Dumb: Bill Mckibben and Climate Change Essay

Submitted By Mariahmayonaise1
Words: 4252
Pages: 18

October 8 meeting

Book Review for CTL

The title of Bill McKibben’s latest book, Eaarth, sounds like the last cry of someone falling off a cliff. McKibben has been writing about Climate Change since he published The End of Nature 20 years ago, always mixing a prophetic pessimism about the magnitude of the danger with an activist’s optimism about how disaster could be avoided. In the two years since the publication of his last book, Deep Economy, the option of avoidance has disappeared. Eaarth is McKibben’s name for the new less friendly and more unpredictable planet humans now inhabit. Two years ago, people were still quaintly worried about the effect of Climate Change on their grandchildren. Today its effects are already upon us. “Eaarth,” he concludes starkly “represents the deepest of human failures.”

This book is worth reading now because it fully acknowledges three recent catastrophes: the acceleration of geophysical climate changes, the near collapse of the global economic system, and the failure of the U.N. Copenhagen Climate conference to arrive at any meaningful international agreement. McKibben’s prescriptions for what has changed from avoidance to adaptation are consistent with what he and many others have been advocating since 1970: recognizing limits to growth, promoting localism and decentralization, and affirming that conservation and satisfaction of basic needs must replace our inflated excesses of consumerism and greed.

During the years he was working on this book McKibben was remarkably successful in organizing two grassroots worldwide movements largely driven by young people, Step-It-Up and 350.org. Despite their failure to effect the kind of changes needed, his recommendations for adaptation to our reduced circumstances could allow us to face them “lightly, carefully, gracefully.”

SBC business

1 Personal Introductions;

2 General Introduction

1 Why do this?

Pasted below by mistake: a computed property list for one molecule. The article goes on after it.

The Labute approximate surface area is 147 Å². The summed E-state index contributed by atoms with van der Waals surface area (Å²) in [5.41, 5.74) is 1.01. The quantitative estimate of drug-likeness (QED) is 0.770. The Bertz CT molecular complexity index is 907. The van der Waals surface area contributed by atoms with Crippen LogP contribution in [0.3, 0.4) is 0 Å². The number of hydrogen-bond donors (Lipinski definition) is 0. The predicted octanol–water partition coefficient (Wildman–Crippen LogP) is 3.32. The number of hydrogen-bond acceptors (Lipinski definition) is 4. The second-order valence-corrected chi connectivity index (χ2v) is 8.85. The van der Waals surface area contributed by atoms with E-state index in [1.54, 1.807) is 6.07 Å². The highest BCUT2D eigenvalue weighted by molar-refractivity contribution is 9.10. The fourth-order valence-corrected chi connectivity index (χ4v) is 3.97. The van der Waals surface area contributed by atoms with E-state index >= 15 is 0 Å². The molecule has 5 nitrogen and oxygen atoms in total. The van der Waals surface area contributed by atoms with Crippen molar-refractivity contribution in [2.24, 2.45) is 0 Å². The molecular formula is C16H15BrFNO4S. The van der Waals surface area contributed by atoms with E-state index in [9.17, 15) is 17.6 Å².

2 Influence classes? Create change? Activist group? Change university?—Two committees to do that, with very limited success

3 Curricular addition or reform seems unlikely with interim leadership

4 Change in College of Ag—Hunter and group…but…

5 Books influence on me—mood and action

1 Natural Capitalism—1995,

2 Earth in Mind

3 Resilience Theory,

4 Michael Pollan;

6 Why read these books; stay oriented; everything changing fast

1 List of books and perspectives—last two years

2 Old news; sustainability is kind of old

3 Cal Poly’s shifts

4 California shifts

7 Debates and reviews and responses: Friedman vs. McKibben

1 agree and disagree; enthusiasms and rhetoric and critique;

2 Changed personal perspectives:

3 Books in retrospect--Mcdonough and Cradle to Cradle

4 Apocalyptic messages vs. retained normalcy

5 Philosophical and spiritual condition of collapse

6 Resignation vs. hope

7 Tone: frantic vs. composed

8 Exchange viewpoints and learn from other disciplines

3 Scheduling next meeting; later ones at next meeting

1 Sandy teaches Friday 10 am; OK TTH 9-11 or 12-2

2 Kate: move to third Friday

3 Jim Harris teaches Friday morning

4 Christine: Also note I will not be there on Friday, but would be happy to attend on Tuesdays or Wed/Thurs afternoons this quarter.

4 Picking book; Chris’s suggestion; my list


1 SM Comments

1 Title of his tenth book—a cry of desperation, falling off cliff

1 “Eaarth,” he concludes starkly, “represents the deepest of human failures.”

2 Emotional appeal of chapter 1—how to tell the story, sound the alarm—“Alarmism”?

3 McKibben as rhetorician: Beauty of the old earth; Apollo image; switch from grandchildren to hometown; present economic costs

2 Biblical Myth—Isaiah, Noah’s Ark, Herbert’s Dune

1 Go and tell this people You may listen and listen but you will not understand